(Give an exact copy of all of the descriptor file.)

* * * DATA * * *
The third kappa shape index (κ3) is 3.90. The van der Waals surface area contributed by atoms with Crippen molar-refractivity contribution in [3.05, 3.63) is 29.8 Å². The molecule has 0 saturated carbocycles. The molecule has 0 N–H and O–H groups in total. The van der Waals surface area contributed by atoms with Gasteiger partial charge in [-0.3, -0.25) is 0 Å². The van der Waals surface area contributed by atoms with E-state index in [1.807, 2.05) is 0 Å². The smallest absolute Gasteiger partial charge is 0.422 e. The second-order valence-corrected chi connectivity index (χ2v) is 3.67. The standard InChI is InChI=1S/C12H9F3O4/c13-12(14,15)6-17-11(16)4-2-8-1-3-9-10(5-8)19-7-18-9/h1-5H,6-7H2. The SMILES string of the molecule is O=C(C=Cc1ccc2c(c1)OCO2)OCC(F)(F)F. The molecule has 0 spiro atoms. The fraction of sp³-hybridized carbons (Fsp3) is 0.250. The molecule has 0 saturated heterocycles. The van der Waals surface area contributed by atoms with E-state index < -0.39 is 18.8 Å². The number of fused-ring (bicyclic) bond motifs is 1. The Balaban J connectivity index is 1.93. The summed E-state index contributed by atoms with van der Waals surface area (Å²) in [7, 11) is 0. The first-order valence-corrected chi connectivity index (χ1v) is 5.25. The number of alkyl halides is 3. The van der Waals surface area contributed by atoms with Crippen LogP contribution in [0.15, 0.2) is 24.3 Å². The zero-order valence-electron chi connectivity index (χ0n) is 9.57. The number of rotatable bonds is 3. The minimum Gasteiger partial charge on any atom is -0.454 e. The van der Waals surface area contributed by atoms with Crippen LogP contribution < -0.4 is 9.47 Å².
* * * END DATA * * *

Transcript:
The third kappa shape index (κ3) is 3.90. The van der Waals surface area contributed by atoms with Crippen molar-refractivity contribution in [3.05, 3.63) is 29.8 Å². The molecule has 0 saturated carbocycles. The molecule has 0 N–H and O–H groups in total. The van der Waals surface area contributed by atoms with Gasteiger partial charge in [-0.3, -0.25) is 0 Å². The van der Waals surface area contributed by atoms with E-state index in [1.807, 2.05) is 0 Å². The smallest absolute Gasteiger partial charge is 0.422 e. The second-order valence-corrected chi connectivity index (χ2v) is 3.67. The standard InChI is InChI=1S/C12H9F3O4/c13-12(14,15)6-17-11(16)4-2-8-1-3-9-10(5-8)19-7-18-9/h1-5H,6-7H2. The SMILES string of the molecule is O=C(C=Cc1ccc2c(c1)OCO2)OCC(F)(F)F. The molecule has 0 spiro atoms. The fraction of sp³-hybridized carbons (Fsp3) is 0.250. The molecule has 0 saturated heterocycles. The van der Waals surface area contributed by atoms with E-state index < -0.39 is 18.8 Å². The number of fused-ring (bicyclic) bond motifs is 1. The Balaban J connectivity index is 1.93. The summed E-state index contributed by atoms with van der Waals surface area (Å²) in [7, 11) is 0. The first-order valence-corrected chi connectivity index (χ1v) is 5.25. The number of alkyl halides is 3. The van der Waals surface area contributed by atoms with Crippen LogP contribution in [0.15, 0.2) is 24.3 Å². The zero-order valence-electron chi connectivity index (χ0n) is 9.57. The number of rotatable bonds is 3. The minimum Gasteiger partial charge on any atom is -0.454 e. The van der Waals surface area contributed by atoms with Crippen LogP contribution < -0.4 is 9.47 Å².